Labor of Love

Allison Westbrook

Corinne Dodge came to horticulture in a round-about way, as many plant people do—she was pursuing an undecided major at Farmingdale State College where she met her future husband James Powers, whose parents happened to be growers. She fell in love—with him and with the business of plants. Now her retail business isn’t just surviving, but thriving, with sales steadily increasing each year.

Learning, listening and refining

Corinne holds a degree in Professional Communication, with minors in Business and Horticulture, which she pursued with the goal of becoming a business owner. She worked at his parents’ growing facility out of college, and while it was an interesting avenue, she and her husband discussed wanting to do something different within the horticulture industry.

Pictured: Corinne Dodge, owner of Powers’ Country Gardens.

Using their family’s wholesale platform to their advantage, they entered into the world of retail. In 2015, they found their retail location and opened Powers’ Country Gardens that Christmas. At that point, the property had been shut down for four years and was a disaster. They flipped the property in six days and opened their doors; now they’re entering into their fourth spring season.

Their retail shop offers a mix of plants, but Corinne says they turn over more annuals than anything else. While a majority of their spring sales come from annuals, perennials and shrubs, a large category for them is tropicals. They order in a couple of freight trucks consisting of palm trees, flowering mandevillas and foliage from Florida every spring season. They’re popular summertime items in Long Island and a large contributor to Mother’s Day sales.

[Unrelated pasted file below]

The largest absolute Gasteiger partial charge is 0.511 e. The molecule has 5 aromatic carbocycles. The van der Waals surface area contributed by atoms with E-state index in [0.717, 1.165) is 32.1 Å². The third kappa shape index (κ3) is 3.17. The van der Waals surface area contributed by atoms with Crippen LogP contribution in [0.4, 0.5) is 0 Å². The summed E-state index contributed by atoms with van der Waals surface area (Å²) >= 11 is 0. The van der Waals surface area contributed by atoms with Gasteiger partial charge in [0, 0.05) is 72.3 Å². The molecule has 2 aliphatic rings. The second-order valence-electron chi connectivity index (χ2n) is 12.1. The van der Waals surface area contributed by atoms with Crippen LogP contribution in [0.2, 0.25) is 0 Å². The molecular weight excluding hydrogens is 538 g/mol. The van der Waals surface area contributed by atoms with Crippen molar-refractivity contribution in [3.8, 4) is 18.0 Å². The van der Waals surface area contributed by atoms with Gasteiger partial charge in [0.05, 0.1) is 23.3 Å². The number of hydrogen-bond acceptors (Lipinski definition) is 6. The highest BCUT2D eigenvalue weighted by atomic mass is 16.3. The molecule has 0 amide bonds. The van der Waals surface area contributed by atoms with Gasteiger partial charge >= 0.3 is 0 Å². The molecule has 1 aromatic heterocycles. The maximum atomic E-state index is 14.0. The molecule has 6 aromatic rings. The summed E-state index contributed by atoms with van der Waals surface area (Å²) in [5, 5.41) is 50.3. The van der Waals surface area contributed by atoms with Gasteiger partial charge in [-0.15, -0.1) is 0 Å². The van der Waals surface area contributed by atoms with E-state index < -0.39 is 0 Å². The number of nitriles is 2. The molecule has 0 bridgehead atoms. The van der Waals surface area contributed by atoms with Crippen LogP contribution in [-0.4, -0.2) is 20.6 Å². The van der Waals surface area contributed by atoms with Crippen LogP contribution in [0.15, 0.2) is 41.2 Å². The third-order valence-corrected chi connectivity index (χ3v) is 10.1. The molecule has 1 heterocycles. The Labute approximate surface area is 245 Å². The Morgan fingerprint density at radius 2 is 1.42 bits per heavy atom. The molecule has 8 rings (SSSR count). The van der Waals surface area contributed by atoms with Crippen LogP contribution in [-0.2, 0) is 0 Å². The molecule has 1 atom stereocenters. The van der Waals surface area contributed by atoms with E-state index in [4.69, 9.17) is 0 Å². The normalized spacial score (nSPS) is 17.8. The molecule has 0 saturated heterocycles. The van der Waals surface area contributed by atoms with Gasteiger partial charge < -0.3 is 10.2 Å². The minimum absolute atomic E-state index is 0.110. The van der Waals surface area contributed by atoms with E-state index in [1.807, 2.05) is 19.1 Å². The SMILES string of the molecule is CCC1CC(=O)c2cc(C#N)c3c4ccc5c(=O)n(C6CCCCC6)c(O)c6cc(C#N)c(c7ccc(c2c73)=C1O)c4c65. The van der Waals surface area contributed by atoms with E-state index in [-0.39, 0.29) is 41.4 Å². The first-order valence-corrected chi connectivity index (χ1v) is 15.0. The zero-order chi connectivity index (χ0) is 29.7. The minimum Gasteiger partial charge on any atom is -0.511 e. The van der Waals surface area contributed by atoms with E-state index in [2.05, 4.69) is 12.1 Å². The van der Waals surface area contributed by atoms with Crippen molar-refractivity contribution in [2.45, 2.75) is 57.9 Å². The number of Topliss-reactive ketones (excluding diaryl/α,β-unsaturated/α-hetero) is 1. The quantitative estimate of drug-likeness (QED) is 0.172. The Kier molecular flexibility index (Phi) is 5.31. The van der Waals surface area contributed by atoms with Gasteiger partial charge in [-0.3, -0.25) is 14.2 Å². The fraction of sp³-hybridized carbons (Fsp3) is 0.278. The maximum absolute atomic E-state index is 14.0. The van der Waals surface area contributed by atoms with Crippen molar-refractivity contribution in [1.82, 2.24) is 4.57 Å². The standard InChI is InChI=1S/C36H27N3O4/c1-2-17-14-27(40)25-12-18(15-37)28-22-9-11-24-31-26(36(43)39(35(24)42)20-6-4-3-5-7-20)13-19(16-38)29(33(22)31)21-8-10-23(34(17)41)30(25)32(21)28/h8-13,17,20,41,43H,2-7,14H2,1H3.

Customers come from neighboring suburbs for hanging baskets and bedding plants for their yards, as well as houseplants and container plants for those with a smaller living spaces. They also sell seasonal items for spring/summer, fall and winter (Christmas). Throughout the past several years, they’ve fine-tuned their ordering, abandoning items that didn’t sell well and increasing revenue on other, more popular, items. Part of adjusting sales is listening to the community and understanding what the surrounding area needs.   

“There’s trial-and-error for every season, but it’s necessary,” said Corinne.

A quality product is their main concern—consistent turnover and frequent ordering is important and helps keep fresh and healthy-looking plants available for purchase all season long.

Expanding the brand

Corinne is involved in every facet of the business: ordering, marketing, accounting, sales, events, reaching out to other wholesalers and retailers, watering, cleaning, and everything else.

“There’s always a job to be done—there’s a lot of behind-the-scenes work when it comes to being the owner,” she says. “It’s really a 365-job.”

With running a business that depends on holiday and seasonal sales, and has to work around the weather, Corinne knew she had to expand and implement other business strategies to boost sales dollars. Owning the property that they sell out of helps them explore different avenues to do just that. It’s important to “understand what square footage of the garden center makes money and what we can do to increase revenue in the areas that don’t,” said Corinne.

This year, they fenced off a section of their garden center and rented it out to landscapers. While not looking to get into landscaping quite yet, this helps the business turn over more inventory, give referrals to customers and collect income during the slower winter months.

Another year-round sales item is propane. They have a large propane tank on their property and refill smaller tanks—typically homeowners’ barbeque tanks and tanks for forklifts.